Some pubs in Festival of Britain London and the same pubs seventy years on

imageThe Prospect of Whitby


1951 Here ‘ we can sit on a balcony built over  the edge of the Thames and watch the barges slip down on the tide and the big ships come and go  while we drink beer and sample the cooking for which this pub is famed. It’s not what you call smart and elegant, but it is old established and generally crowded.


  1. It has survived and now boasts of being the oldest pub in London ( est. 1520), though there are other contenders. Customers can still sit out over the Thames, though with the Docks having closed, most of the craft are tourist boats going to and from Greenwich. The food is hardly noteworthy, being mainly homely steak and ale pies, chicken pies and roasts. There are few veggie options, according to one customer, but there wouldn’t have been any in 1951!


The Eagle, City Road


  1. The public house, once run by the Salvation Army and immortalised in the ditty:

‘Up and down the City Road,

In and out ‘The Eagle’

That’s the way the money goes.

Pop goes the weasel’.

The pub still dispenses ‘ good cheer , excellent draught ‘Worthington’ beer, to be exact. City Road used to be the centre of the tailoring trade, and towards the end of a week the little tailors often found it necessary to put their pressing iron—or “ weasel”—into pawn with the Salvation Army publicans until pay day. You can see a “ weasel“ on show in the bar to this day.


  1. It’s still there, but rather more glamorous than it was in the fifties. Its website doesn’t mention its colourful past, so one must go to Know Your London for its history, which includes spells as a Music Hall, where Marie Lloyd performed. Earlier on in its life, the Eagle was mentioned by Dickens in his Sketches by Boz.


The George, Borough.


  1. Just down from London Bridge station, with its’ waterfront façade of warehouses, behind which lie rows of mean streets and little homes which suffered heavily in the Nazi blitz bombing of London’, is the Borough. On the left going southwards can be found a ‘historic gem’ of an inn, the George, once ‘a terminus for stage coaches’. As we enter the coachyard we really do jump back a century. It’s not mere a question of the setting …Who is this Sam Wellerish figure, a real ostler ? And bless my heart, there’s Mr Pickwick himself about to take coach to Dingley Dell. All right, it’s no hallucination. We just happen to have arrived when the admirers of Charles Dickens use the coachyard as a stage to act scenes from his works ‘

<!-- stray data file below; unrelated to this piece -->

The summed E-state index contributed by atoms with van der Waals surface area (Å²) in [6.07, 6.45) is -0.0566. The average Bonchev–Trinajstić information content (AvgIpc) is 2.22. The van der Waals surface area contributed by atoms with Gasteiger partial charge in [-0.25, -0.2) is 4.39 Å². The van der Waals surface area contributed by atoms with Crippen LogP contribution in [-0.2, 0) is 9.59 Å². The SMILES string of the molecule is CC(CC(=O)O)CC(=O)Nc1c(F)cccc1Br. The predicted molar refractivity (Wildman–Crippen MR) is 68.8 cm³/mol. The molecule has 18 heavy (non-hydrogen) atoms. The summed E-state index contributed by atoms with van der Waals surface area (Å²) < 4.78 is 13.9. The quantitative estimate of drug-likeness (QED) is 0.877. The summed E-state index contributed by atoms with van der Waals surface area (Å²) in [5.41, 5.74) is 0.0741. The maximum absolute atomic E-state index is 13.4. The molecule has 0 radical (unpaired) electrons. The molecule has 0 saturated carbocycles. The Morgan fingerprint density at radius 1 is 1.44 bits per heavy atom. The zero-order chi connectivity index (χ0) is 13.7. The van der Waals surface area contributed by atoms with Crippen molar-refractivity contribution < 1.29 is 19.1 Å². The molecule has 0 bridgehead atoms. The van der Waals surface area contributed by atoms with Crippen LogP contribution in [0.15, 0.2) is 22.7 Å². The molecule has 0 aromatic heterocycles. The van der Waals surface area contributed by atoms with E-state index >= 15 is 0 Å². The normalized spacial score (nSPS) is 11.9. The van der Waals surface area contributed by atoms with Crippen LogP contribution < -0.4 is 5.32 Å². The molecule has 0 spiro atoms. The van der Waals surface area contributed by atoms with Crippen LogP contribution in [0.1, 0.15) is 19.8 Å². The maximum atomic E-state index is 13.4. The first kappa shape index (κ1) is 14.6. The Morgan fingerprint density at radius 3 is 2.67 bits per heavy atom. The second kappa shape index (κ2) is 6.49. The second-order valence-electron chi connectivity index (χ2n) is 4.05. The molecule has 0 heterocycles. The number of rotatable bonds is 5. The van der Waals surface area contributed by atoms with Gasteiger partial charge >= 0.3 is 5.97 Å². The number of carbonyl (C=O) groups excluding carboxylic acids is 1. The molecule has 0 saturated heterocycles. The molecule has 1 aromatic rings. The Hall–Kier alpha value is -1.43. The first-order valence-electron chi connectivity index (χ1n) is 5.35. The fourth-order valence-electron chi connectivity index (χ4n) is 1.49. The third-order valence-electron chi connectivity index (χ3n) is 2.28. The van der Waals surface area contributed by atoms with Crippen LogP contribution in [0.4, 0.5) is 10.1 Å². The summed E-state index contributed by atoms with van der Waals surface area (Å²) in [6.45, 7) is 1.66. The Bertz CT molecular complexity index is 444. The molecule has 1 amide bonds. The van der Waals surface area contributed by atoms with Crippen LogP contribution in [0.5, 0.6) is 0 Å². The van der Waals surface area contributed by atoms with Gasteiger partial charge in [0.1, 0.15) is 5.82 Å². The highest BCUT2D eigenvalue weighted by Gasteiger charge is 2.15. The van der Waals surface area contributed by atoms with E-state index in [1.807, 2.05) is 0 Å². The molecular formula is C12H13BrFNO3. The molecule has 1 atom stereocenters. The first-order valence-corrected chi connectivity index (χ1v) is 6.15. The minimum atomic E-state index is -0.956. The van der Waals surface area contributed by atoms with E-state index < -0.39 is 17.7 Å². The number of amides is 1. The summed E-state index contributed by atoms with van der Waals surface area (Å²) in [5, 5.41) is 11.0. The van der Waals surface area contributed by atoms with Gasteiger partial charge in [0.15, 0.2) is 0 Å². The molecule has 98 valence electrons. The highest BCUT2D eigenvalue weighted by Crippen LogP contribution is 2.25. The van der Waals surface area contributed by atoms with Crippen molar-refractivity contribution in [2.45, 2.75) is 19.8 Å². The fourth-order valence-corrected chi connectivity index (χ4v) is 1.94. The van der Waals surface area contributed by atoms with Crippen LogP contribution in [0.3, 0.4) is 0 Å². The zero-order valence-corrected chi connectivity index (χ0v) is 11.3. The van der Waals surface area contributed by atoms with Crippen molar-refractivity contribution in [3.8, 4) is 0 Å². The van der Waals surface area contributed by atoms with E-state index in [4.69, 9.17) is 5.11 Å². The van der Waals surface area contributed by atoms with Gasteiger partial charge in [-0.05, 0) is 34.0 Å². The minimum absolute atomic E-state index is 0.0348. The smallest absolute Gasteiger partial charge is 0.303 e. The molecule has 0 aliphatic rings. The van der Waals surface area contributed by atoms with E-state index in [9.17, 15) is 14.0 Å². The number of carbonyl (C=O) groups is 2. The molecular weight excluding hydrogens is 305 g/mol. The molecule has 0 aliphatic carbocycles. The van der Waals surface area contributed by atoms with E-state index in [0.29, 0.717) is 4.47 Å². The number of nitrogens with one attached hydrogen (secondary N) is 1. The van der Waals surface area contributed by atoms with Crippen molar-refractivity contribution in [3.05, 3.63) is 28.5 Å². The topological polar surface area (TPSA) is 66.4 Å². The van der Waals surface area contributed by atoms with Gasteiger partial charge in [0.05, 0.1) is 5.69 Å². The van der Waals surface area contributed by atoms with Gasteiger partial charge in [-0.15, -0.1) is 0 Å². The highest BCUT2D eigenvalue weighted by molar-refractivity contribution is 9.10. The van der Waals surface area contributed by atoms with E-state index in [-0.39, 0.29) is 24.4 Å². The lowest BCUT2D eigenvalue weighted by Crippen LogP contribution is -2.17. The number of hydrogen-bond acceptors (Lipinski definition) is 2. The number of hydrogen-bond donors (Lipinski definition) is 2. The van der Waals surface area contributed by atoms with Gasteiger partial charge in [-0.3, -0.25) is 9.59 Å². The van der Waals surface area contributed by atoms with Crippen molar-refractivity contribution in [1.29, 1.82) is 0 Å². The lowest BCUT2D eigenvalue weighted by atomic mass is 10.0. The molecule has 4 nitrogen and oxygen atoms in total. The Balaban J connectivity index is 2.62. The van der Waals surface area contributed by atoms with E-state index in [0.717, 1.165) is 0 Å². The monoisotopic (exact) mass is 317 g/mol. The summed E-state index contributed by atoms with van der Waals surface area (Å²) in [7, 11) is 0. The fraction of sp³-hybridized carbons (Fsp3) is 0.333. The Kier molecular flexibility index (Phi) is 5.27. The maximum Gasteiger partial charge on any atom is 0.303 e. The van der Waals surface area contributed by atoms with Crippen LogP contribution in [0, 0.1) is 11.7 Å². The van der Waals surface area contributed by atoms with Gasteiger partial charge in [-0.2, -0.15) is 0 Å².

1. Now leased by the National Trust, the George is, thankfully, architecturally unchanged since 1951, but has swapped its rather homely image of twenty years ago, when its menu included very long sausages, for one as an upmarket gastropub with piped music.


The Old Cheshire Cheese, Fleet Street.


1951…’ The Cheshire Cheese, quaint, cramped, low ceilinged, the pub traditionally associated with the great lexicographer, Dr Johnson and his equally famous biographer James Boswell. For years visitors from overseas have flocked to climb those old stairs and gaze at the chair in which the acid-tongued Doctor used to sit. The newspapermen who crowd the bar downstairs have longed ceased to notice the invasion.


  1. This remains the most atmospheric pub in London by far and doesn’t seem to have changed much since the 1890s. One can venture up narrow creaking stairs to panelled rooms where one can imagine William Cobbett, William Hone or Charles Lamb eating a pork chop. Calling up Dr Johnson might require a little more imagination, however. An open fire in the cosy ground floor bar still burns in winter, but the newspapermen from Fleet Street are most of them gone, which is a pity.


The Intrepid Fox, Wardour Street.


1951.‘ As you stand at the bar some quiet night, in the lull before “ Reg” the barman “ Last orders “  , please gentlemen, you may hear…the soft swish of silken skirts. Perhaps it is the Duchess of Devonshire passing by.

Ask “ Reg” to let you see the eighteenth century picture, rather a daub, which shows Sam House, landlord of the original tavern on this site, serving “ porter “ in the bar of the ” Intrepid Fox  nearly 200 years ago.“

Sam, a bald-headed, tough-looking individual in top boots did not name his establishment after any particular brave, russet coloured quadruped, but in honour of the famous Whig statesman, orator and gambler, Charles James Fox, whose leonine head in bronze high relief stands over the big fireplace in the bar today ‘.

As for the Duchess of Devonshire, she was devoted to Fox and rumour has it that she ‘quaffed …porter at the “ Intrepid Fox “ and even added to her indiscretion with a kiss or two’


  1. Alas, this famous watering hole closed in 2006 and is now mainly ‘desirable’ apartments. In the last part of the twentieth century it was the favourite haunt of the late Malcolm McClaren and ‘ Lemmy ‘ from Motorhead, and is rumoured to be the place where Mick Jagger persuaded Ronnie Wood to join the Stones. It was also a ‘Goth Pub ‘. There is no mention of the ‘ daub ‘ among the historical details available online. Perhaps it was chucked out when the building ceased to be a pub.

[R.M.Healey] To be continued (perhaps).



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